If you have a disability and are qualified to do your job, federal and state laws protect you from job discrimination based on your disability. Do not let your employer’s discriminatory actions stop you from achieving your professional goals. If you have been fired, demoted, or otherwise mistreated based on your actual or perceived disability, you may be the victim of disability discrimination.
Curt Masker is a Nashville disability discrimination lawyer who fights for victims of workplace discrimination and harassment. Curt has a proven track record of successfully fighting for victims of discrimination which has resulted in highly satisfied clients.
Disability discrimination is prohibited by both federal and Tennessee law. Workers who suffer disability discrimination can seek monetary compensation including lost wages and benefits, emotional distress damages, and reasonable attorney’s fees and costs. As a law firm exclusively dedicated to fighting for workers’ rights, The Masker Firm has witnessed the lasting impact disability discrimination has in the workplace. It’s time to fight back.
Examples of workplace disability discrimination may include:
- Failing to reasonably accommodate a worker’s disability
- Refusing to promote a worker due to perceived limitations of their disability
- Ridiculing and harassing an employee based on their disability, including offensive “jokes” or threats (not simple teasing or offhand comments)
- Refusing to hire a job candidate after finding out about their disability
- Demoting a worker because of the perceived limitations of their disability
- Failing to engage in a good faith interactive process to determine if a disability can be reasonably accommodated
The ADA is a federal law that prohibits employers with 15 or more employees from discriminating against a qualified individual on the basis of disability in regard to hiring, firing, and other terms and conditions of employment. 42 U.S.C. § 12112(a). Relatedly, the federal Rehabilitation Act prohibits such discrimination under any program or activity receiving federal financial assistance. 29 U.S.C. § 794(a).What Is a Disability Under the ADA?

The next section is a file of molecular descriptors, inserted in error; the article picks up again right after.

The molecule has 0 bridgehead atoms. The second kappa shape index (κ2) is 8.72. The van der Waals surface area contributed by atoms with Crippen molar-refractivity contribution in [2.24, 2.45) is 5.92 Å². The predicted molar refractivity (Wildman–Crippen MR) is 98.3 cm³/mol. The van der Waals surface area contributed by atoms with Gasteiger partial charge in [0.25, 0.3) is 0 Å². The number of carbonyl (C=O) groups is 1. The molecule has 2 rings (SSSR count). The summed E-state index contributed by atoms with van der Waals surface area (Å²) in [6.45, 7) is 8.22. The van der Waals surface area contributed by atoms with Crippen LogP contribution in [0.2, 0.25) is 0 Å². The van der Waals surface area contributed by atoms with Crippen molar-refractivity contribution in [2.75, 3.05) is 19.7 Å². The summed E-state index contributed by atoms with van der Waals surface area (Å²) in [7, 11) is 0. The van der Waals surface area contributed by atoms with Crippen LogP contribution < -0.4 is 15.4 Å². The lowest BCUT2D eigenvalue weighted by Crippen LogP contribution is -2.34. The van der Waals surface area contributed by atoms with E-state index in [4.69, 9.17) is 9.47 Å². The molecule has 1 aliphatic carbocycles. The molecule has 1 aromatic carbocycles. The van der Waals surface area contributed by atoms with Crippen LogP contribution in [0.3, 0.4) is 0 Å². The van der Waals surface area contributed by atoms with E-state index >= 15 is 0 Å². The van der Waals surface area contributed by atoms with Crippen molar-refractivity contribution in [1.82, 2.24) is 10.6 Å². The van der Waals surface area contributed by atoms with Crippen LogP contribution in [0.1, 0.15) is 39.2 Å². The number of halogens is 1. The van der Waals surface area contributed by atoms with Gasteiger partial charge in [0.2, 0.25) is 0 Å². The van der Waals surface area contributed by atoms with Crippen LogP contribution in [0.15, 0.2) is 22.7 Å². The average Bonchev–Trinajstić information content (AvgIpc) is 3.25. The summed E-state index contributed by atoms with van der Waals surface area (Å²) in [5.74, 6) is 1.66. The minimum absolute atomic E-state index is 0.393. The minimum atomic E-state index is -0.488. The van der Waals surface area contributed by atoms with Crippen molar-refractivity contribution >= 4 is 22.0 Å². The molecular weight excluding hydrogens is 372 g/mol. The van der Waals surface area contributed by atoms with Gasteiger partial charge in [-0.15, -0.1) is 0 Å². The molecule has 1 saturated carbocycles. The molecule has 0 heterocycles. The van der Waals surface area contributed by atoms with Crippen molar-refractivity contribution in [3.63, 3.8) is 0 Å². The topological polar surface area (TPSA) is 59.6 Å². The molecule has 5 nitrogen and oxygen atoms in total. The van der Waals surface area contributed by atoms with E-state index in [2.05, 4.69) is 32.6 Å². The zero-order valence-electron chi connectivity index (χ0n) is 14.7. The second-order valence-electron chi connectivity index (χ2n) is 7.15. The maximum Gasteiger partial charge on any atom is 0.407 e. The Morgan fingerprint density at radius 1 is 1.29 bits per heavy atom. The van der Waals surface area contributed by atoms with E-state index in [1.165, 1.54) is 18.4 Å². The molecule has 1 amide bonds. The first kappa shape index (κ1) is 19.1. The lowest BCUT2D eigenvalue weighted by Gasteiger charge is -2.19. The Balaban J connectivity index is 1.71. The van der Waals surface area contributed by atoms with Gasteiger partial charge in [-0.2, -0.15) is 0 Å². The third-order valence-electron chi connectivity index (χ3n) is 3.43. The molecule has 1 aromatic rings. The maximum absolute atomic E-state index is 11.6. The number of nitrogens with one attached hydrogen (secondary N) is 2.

The definition of “disability” under the ADA encompasses:
- A physical or mental condition that substantially limits a major life activity (see examples below);
- A record of having a disability (such as cancer that is in remission); or
- Being regarded as disabled by your employer even though you do not actually have any impairment.
The ADA defines a disability as “a physical or mental impairment that substantially limits one or more major life activities.” 42 U.S.C. § 12102(1)(A). Major life activities include, but are not limited to, breathing, seeing, hearing, sleeping, learning, communicating, interacting with others, thinking, and working. Id. at (2)(A). To determine whether a disability substantially limits major life activities, courts compare the person claiming a disability to “most people in the general population.” 29 C.F.R. § 1630.2(j)(1)(ii). This is not a demanding standard, and in general, a plaintiff does not need to submit scientific, medical, or statistical proof to establish a substantial limitation.
An impairment need not prevent, or significantly or severely restrict a major life activity to be substantially limiting. The ADA, as amended, provides that “an impairment that is episodic or in remission is a disability if it would substantially limit a major life activity when active.” 42 U.S.C. 12102(4)(D). This provision was added to overrule court decisions that concluded individuals with certain conditions, such as epilepsy or post-traumatic stress disorder, were not protected by the ADA because their conditions were episodic or intermittent. 29. C.F.R. § 1630.2(j)(1)(vii) (2008).
Do not let your employer’s prejudice negatively impact your career. Contact Nashville disability discrimination lawyer Curt Masker for a free and confidential consultation at 615-823-1737 or online.Failure to Accommodate Claims Under the ADA
The ADA’s broad definition of discrimination includes “not making reasonable accommodations to the known physical or mental limitations of an otherwise qualified individual with a disability who is an applicant or employee, unless such covered entity can demonstrate that the accommodation would impose an undue hardship on the operation of the business of such covered entity.” 42 U.S.C. § 12112(b)(5)(A).